Next Article in Journal
Self-Healable Electro-Conductive Hydrogels Based on Core-Shell Structured Nanocellulose/Carbon Nanotubes Hybrids for Use as Flexible Supercapacitors
Previous Article in Journal
Convenient Real-Time Monitoring of the Contamination of Surface Ion Trap
Previous Article in Special Issue
NPs-TiO2 and Lincomycin Coexposure Induces DNA Damage in Cultured Human Amniotic Cells
Open AccessArticle

ToxTracker Reporter Cell Lines as a Tool for Mechanism-Based (Geno)Toxicity Screening of Nanoparticles—Metals, Oxides and Quantum Dots

1
Institute of Environmental Medicine, Karolinska Institutet, 171 77 Stockholm, Sweden
2
KTH Royal Institute of Technology, Division of Surface and Corrosion Science, Department of Chemistry, 100 44 Stockholm, Sweden
3
Toxys, 2333 CG Leiden, The Netherlands
4
Division Bioscience and Materials, RISE Research Institutes of Sweden, 111 21 Stockholm, Sweden
*
Author to whom correspondence should be addressed.
Nanomaterials 2020, 10(1), 110; https://doi.org/10.3390/nano10010110
Received: 28 November 2019 / Revised: 20 December 2019 / Accepted: 25 December 2019 / Published: 6 January 2020
The increased use of nanoparticles (NPs) requires efficient testing of their potential toxic effects. A promising approach is to use reporter cell lines to quickly assess the activation of cellular stress response pathways. This study aimed to use the ToxTracker reporter cell lines to investigate (geno)toxicity of various metal- or metal oxide NPs and draw general conclusions on NP-induced effects, in combination with our previous findings. The NPs tested in this study (n = 18) also included quantum dots (QDs) in different sizes. The results showed a large variation in cytotoxicity of the NPs tested. Furthermore, whereas many induced oxidative stress only few activated reporters related to DNA damage. NPs of manganese (Mn and Mn3O4) induced the most remarkable ToxTracker response with activation of reporters for oxidative stress, DNA damage, protein unfolding and p53-related stress. The QDs (CdTe) were highly toxic showing clearly size-dependent effects and calculations suggest surface area as the most relevant dose metric. Of all NPs investigated in this and previous studies the following induce the DNA damage reporter; CuO, Co, CoO, CdTe QDs, Mn, Mn3O4, V2O5, and welding NPs. We suggest that these NPs are of particular concern when considering genotoxicity induced by metal- and metal oxide NPs. View Full-Text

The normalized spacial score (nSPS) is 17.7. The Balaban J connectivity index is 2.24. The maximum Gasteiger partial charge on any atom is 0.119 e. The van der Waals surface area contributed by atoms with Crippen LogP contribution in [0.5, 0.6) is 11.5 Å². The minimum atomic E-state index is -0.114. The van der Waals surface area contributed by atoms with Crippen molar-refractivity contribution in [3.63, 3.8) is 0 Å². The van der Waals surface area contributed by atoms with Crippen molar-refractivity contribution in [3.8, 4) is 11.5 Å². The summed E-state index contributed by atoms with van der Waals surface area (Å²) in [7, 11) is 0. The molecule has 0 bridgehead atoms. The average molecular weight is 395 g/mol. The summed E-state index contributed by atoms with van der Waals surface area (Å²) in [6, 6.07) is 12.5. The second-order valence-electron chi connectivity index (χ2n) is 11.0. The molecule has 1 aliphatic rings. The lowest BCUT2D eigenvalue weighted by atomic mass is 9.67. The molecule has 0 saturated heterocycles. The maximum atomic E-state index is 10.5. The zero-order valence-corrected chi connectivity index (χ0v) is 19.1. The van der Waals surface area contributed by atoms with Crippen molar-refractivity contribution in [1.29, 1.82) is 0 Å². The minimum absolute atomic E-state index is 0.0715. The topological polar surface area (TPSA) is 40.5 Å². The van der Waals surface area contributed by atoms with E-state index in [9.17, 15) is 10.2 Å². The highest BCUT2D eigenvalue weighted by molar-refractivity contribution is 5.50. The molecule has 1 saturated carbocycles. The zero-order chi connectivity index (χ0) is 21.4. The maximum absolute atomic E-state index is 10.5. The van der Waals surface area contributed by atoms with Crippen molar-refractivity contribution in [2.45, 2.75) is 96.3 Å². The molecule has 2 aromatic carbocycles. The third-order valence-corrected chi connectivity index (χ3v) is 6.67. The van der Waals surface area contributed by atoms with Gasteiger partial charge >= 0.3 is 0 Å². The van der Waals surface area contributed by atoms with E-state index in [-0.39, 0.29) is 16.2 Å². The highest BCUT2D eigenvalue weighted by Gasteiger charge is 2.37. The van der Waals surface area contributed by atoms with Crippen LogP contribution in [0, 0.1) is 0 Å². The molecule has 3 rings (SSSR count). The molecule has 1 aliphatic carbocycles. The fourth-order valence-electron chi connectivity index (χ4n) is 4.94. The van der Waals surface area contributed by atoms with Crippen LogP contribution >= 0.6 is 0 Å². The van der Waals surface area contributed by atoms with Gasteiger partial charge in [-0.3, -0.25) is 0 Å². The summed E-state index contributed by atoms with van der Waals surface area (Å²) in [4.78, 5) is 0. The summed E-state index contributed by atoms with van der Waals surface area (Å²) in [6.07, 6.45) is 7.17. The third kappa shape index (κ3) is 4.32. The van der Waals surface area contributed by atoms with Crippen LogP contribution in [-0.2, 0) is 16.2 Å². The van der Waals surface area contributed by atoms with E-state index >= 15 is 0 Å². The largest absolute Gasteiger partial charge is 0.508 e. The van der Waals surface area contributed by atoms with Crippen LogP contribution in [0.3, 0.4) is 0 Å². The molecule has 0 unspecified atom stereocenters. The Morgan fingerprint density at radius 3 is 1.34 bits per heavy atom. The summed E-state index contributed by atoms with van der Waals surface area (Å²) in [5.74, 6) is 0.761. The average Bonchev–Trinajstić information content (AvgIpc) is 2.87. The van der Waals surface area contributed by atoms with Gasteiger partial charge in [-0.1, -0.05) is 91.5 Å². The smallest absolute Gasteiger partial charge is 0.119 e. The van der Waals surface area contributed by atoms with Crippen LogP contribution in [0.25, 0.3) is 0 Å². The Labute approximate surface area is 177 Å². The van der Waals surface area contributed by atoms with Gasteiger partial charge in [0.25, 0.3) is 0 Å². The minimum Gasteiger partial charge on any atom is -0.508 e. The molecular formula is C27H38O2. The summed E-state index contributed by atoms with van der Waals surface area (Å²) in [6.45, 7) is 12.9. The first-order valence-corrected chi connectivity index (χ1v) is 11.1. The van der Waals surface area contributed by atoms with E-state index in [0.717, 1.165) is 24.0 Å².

Keywords: nanotoxicology; genotoxicity; DNA damage; metal oxides; high throughput screening nanotoxicology; genotoxicity; DNA damage; metal oxides; high throughput screening
Show Figures

Figure 1

MDPI and ACS Style

McCarrick, S.; Cappellini, F.; Kessler, A.; Moelijker, N.; Derr, R.; Hedberg, J.; Wold, S.; Blomberg, E.; Odnevall Wallinder, I.; Hendriks, G.; Karlsson, H.L. ToxTracker Reporter Cell Lines as a Tool for Mechanism-Based (Geno)Toxicity Screening of Nanoparticles—Metals, Oxides and Quantum Dots. Nanomaterials 2020, 10, 110.

Show more citation formats Show less citations formats
Note that from the first issue of 2016, MDPI journals use article numbers instead of page numbers. See further details here.

Article Access Map by Country/Region

1
Back to TopTop